As far as the artificial ingredients go, there is no doubt that they cause harm in at least some individuals. But just like I can chain smoke for my entire life and not get cancer, someone can eat twinkies 4 times a day and not get diabetes or have other ill effects. Genetics DOES play a large part in that.

However if you saw 6 people jump off a bridge and 2 of them died, 2 of them were injured, and the other 2 were fine what are the odds that you would jump? Taking in too much of ANYTHING (artificial or not) is like jumping off that bridge. You might die, you might get sick, you might be fine. Moderation is the only real way to be guided towards one of those latter two groups however.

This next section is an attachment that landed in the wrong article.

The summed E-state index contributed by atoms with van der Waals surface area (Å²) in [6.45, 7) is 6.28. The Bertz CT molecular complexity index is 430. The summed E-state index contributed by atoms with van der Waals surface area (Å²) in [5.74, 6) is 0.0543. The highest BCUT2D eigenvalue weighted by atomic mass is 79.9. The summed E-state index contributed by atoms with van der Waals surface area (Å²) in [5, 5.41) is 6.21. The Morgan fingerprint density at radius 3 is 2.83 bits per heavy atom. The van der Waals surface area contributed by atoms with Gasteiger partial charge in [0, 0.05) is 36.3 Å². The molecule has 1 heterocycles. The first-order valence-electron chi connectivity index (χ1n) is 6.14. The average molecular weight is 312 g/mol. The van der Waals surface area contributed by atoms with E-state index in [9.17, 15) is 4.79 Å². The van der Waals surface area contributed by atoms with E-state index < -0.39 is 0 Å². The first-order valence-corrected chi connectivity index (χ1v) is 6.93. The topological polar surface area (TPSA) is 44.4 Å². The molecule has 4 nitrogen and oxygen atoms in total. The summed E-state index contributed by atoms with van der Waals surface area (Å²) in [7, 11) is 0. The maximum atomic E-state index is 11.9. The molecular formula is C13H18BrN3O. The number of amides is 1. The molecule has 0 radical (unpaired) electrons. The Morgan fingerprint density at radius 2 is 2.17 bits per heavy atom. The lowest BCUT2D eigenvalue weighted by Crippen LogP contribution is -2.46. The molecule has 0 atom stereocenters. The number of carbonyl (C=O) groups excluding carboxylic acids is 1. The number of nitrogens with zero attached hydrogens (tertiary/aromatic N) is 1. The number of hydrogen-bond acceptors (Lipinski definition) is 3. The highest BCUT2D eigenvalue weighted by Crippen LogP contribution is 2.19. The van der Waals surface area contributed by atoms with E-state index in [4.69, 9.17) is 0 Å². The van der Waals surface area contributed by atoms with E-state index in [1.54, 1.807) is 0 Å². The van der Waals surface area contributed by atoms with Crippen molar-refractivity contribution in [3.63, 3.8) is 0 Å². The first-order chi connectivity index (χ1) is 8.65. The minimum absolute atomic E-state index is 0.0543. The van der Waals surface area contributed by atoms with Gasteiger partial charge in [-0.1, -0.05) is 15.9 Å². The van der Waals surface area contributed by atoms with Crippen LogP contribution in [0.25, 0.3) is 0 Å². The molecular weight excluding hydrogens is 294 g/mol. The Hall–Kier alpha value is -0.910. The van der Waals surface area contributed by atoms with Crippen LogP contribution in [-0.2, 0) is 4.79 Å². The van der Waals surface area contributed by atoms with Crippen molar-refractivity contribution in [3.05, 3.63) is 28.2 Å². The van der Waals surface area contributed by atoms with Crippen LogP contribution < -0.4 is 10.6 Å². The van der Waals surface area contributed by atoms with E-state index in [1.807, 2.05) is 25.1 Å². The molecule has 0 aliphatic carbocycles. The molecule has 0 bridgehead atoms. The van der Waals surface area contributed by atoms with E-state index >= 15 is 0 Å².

posted on Dec, 28 2006 @ 04:32 PM
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In keeping with the topic of the thread here is my response. Smoking tobacco products is far more dangerous than drinking soda.



posted on Dec, 28 2006 @ 06:14 PM
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The aspartame in diet soda gives me a headache and a strange bumpy rash. Not hives, it doesn't itch or flare up and down in minutes. It's more like a bunch of pusless boils or pimples that pop up and take about a week to disappear. Sugary coke gives me hives. Not so good.

If I'm going to scarf a few hundred calories I want it make me full as well as be a tasty treat.

Biologically speaking it's the calories that age you - so soda's a waste of good time and money in my books. Plus it gives me hives, or a strange bumpy rash thats really unidentifiable.

[edit on 28-12-2006 by clearwater]



posted on Dec, 28 2006 @ 07:25 PM
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I can answer this directly.